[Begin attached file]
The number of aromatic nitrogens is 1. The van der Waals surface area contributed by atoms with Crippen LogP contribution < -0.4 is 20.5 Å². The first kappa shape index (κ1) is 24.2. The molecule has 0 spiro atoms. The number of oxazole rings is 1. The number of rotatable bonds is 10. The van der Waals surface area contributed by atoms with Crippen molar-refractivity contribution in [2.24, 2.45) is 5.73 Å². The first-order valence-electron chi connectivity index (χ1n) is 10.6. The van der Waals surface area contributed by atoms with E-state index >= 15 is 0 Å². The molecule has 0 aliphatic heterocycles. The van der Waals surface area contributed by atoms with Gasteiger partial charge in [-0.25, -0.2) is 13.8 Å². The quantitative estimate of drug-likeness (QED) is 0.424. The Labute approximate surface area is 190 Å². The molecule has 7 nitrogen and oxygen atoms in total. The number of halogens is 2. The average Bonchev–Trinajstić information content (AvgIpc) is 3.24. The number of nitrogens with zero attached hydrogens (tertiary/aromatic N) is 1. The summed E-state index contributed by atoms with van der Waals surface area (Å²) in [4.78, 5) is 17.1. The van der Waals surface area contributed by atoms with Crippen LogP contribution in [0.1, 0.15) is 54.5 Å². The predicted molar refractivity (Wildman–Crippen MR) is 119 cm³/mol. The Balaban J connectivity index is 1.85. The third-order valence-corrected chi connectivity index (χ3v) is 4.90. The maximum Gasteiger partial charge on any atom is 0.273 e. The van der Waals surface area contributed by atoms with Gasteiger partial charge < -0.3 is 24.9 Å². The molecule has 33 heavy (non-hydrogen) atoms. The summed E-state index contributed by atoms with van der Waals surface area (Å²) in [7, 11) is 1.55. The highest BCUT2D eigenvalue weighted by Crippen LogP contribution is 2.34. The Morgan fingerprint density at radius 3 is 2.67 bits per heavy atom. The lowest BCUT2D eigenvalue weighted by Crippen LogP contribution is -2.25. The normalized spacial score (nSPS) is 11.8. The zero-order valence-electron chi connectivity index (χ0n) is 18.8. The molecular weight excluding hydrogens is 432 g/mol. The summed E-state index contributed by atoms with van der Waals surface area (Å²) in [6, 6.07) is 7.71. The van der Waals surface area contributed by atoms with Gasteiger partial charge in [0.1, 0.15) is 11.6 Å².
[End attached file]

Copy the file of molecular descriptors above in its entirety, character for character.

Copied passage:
The number of aromatic nitrogens is 1. The van der Waals surface area contributed by atoms with Crippen LogP contribution < -0.4 is 20.5 Å². The first kappa shape index (κ1) is 24.2. The molecule has 0 spiro atoms. The number of oxazole rings is 1. The number of rotatable bonds is 10. The van der Waals surface area contributed by atoms with Crippen molar-refractivity contribution in [2.24, 2.45) is 5.73 Å². The first-order valence-electron chi connectivity index (χ1n) is 10.6. The van der Waals surface area contributed by atoms with E-state index >= 15 is 0 Å². The molecule has 0 aliphatic heterocycles. The van der Waals surface area contributed by atoms with Gasteiger partial charge in [-0.25, -0.2) is 13.8 Å². The quantitative estimate of drug-likeness (QED) is 0.424. The Labute approximate surface area is 190 Å². The molecule has 7 nitrogen and oxygen atoms in total. The number of halogens is 2. The average Bonchev–Trinajstić information content (AvgIpc) is 3.24. The number of nitrogens with zero attached hydrogens (tertiary/aromatic N) is 1. The summed E-state index contributed by atoms with van der Waals surface area (Å²) in [4.78, 5) is 17.1. The van der Waals surface area contributed by atoms with Crippen LogP contribution in [0.1, 0.15) is 54.5 Å². The predicted molar refractivity (Wildman–Crippen MR) is 119 cm³/mol. The Balaban J connectivity index is 1.85. The third-order valence-corrected chi connectivity index (χ3v) is 4.90. The maximum Gasteiger partial charge on any atom is 0.273 e. The van der Waals surface area contributed by atoms with Gasteiger partial charge < -0.3 is 24.9 Å². The molecule has 33 heavy (non-hydrogen) atoms. The summed E-state index contributed by atoms with van der Waals surface area (Å²) in [7, 11) is 1.55. The highest BCUT2D eigenvalue weighted by Crippen LogP contribution is 2.34. The Morgan fingerprint density at radius 3 is 2.67 bits per heavy atom. The lowest BCUT2D eigenvalue weighted by Crippen LogP contribution is -2.25. The normalized spacial score (nSPS) is 11.8. The zero-order valence-electron chi connectivity index (χ0n) is 18.8. The molecular weight excluding hydrogens is 432 g/mol. The summed E-state index contributed by atoms with van der Waals surface area (Å²) in [6, 6.07) is 7.71. The van der Waals surface area contributed by atoms with Gasteiger partial charge in [0.1, 0.15) is 11.6 Å².